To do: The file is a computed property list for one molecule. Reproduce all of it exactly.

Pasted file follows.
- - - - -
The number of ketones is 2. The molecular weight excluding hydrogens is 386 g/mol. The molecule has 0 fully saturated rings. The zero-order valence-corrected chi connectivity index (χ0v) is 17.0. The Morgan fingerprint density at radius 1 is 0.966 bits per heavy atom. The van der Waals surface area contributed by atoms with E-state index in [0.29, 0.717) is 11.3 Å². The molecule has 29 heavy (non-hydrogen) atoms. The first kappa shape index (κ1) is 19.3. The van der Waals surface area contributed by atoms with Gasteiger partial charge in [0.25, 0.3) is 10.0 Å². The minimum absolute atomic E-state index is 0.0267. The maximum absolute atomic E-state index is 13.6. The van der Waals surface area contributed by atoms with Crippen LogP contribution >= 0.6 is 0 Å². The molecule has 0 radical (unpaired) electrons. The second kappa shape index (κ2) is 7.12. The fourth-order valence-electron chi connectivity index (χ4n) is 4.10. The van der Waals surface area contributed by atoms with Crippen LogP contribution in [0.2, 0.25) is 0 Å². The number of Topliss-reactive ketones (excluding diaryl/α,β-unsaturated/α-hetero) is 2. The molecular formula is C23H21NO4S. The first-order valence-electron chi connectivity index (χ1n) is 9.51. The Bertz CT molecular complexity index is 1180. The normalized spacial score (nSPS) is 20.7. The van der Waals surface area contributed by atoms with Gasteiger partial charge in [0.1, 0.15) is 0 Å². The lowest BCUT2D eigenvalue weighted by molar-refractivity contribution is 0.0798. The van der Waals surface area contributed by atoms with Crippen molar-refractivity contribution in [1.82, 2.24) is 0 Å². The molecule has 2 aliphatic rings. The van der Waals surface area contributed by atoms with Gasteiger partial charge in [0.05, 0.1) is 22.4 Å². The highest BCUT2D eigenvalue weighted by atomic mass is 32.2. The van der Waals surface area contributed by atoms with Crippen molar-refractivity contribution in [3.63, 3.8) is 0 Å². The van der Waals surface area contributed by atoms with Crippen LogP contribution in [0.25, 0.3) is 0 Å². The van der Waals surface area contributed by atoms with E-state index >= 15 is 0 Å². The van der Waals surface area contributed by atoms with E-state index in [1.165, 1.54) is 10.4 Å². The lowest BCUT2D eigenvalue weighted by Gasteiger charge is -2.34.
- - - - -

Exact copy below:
The number of ketones is 2. The molecular weight excluding hydrogens is 386 g/mol. The molecule has 0 fully saturated rings. The zero-order valence-corrected chi connectivity index (χ0v) is 17.0. The Morgan fingerprint density at radius 1 is 0.966 bits per heavy atom. The van der Waals surface area contributed by atoms with E-state index in [0.29, 0.717) is 11.3 Å². The molecule has 29 heavy (non-hydrogen) atoms. The first kappa shape index (κ1) is 19.3. The van der Waals surface area contributed by atoms with Gasteiger partial charge in [0.25, 0.3) is 10.0 Å². The minimum absolute atomic E-state index is 0.0267. The maximum absolute atomic E-state index is 13.6. The van der Waals surface area contributed by atoms with Crippen LogP contribution >= 0.6 is 0 Å². The molecule has 0 radical (unpaired) electrons. The second kappa shape index (κ2) is 7.12. The fourth-order valence-electron chi connectivity index (χ4n) is 4.10. The van der Waals surface area contributed by atoms with Crippen LogP contribution in [0.2, 0.25) is 0 Å². The number of Topliss-reactive ketones (excluding diaryl/α,β-unsaturated/α-hetero) is 2. The molecular formula is C23H21NO4S. The first-order valence-electron chi connectivity index (χ1n) is 9.51. The Bertz CT molecular complexity index is 1180. The normalized spacial score (nSPS) is 20.7. The van der Waals surface area contributed by atoms with Gasteiger partial charge in [0.1, 0.15) is 0 Å². The lowest BCUT2D eigenvalue weighted by molar-refractivity contribution is 0.0798. The van der Waals surface area contributed by atoms with Crippen molar-refractivity contribution in [1.82, 2.24) is 0 Å². The molecule has 2 aliphatic rings. The van der Waals surface area contributed by atoms with Gasteiger partial charge in [0.05, 0.1) is 22.4 Å². The highest BCUT2D eigenvalue weighted by atomic mass is 32.2. The van der Waals surface area contributed by atoms with Crippen molar-refractivity contribution in [3.63, 3.8) is 0 Å². The van der Waals surface area contributed by atoms with Crippen LogP contribution in [0.25, 0.3) is 0 Å². The van der Waals surface area contributed by atoms with E-state index >= 15 is 0 Å². The van der Waals surface area contributed by atoms with E-state index in [1.165, 1.54) is 10.4 Å². The lowest BCUT2D eigenvalue weighted by Gasteiger charge is -2.34.